General Washington had the play performed for the troops at Valley Forge.
His parents enrolled him at Valley Forge Military Academy, where he began writing.
Washington at this time, the reader will remember, had gone into winter quarters with his army at Valley Forge.
The blood-stained soil of Valley Forge had inured him to hardships to which others would have yielded.
Of the severe winter at Valley Forge and his appointment by Washington to his staff.
The bleak hillside at Valley Forge was something more than a prison.
There is in his words the blast of the bugle of Valley Forge.
Washington welcomed him at Valley Forge in the following March.
Valley Forge poured upon it a Niagara of starvation, disease, and death.
Thus the cheers at Valley Forge were really the sign that the British must go.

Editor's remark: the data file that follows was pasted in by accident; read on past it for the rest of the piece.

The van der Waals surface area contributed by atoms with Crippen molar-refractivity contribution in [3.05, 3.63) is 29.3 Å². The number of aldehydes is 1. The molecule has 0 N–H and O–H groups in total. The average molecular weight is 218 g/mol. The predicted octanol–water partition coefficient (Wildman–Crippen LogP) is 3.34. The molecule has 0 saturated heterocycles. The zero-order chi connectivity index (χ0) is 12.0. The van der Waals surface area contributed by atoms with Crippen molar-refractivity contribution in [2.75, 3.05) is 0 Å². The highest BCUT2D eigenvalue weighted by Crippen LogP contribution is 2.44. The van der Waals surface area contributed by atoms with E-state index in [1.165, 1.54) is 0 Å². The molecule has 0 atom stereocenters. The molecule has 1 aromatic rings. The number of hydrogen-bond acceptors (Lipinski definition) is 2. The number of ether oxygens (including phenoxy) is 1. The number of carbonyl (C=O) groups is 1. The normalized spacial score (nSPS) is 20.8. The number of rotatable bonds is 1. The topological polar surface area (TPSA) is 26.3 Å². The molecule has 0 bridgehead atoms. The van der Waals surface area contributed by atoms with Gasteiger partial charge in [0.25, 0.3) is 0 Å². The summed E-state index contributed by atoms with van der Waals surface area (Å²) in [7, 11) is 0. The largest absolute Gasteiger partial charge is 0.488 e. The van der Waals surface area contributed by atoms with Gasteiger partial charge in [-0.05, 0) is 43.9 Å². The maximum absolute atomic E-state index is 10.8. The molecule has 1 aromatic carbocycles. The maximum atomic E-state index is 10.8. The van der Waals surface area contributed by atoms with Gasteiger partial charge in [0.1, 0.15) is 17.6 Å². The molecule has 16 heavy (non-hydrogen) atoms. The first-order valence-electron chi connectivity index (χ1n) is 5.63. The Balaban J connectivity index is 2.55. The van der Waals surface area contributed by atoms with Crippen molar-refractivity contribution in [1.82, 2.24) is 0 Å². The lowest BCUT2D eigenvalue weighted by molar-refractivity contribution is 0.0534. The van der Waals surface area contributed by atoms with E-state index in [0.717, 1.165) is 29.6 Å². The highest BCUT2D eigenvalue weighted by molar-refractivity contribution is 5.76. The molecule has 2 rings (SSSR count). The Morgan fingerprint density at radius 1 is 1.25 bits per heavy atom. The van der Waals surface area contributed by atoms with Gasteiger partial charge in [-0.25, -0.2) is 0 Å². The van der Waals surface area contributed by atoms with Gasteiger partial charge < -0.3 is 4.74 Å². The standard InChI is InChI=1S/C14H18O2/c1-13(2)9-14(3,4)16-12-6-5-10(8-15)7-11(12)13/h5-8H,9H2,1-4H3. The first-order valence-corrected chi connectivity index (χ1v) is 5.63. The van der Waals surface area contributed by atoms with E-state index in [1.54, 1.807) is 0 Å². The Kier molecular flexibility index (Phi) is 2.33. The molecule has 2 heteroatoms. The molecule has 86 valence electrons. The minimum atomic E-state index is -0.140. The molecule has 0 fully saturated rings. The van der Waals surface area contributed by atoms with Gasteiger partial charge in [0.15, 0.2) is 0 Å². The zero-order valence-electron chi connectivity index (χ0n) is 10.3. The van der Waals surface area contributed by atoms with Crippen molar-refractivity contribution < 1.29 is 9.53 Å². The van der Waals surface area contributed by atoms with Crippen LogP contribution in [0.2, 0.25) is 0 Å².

A valley in eastern Pennsylvania that served as quarters for the American army in one winter (1777–1778) of the Revolutionary War. George Washington, who was commanding the army, had been forced to leave Philadelphia, and his troops suffered from the cold and from lack of supplies. Though many deserted, Washington managed to maintain the morale of the rest. He was aided by Baron von Steuben, a German officer on his staff, who trained the men in the soldiering practices of Europe.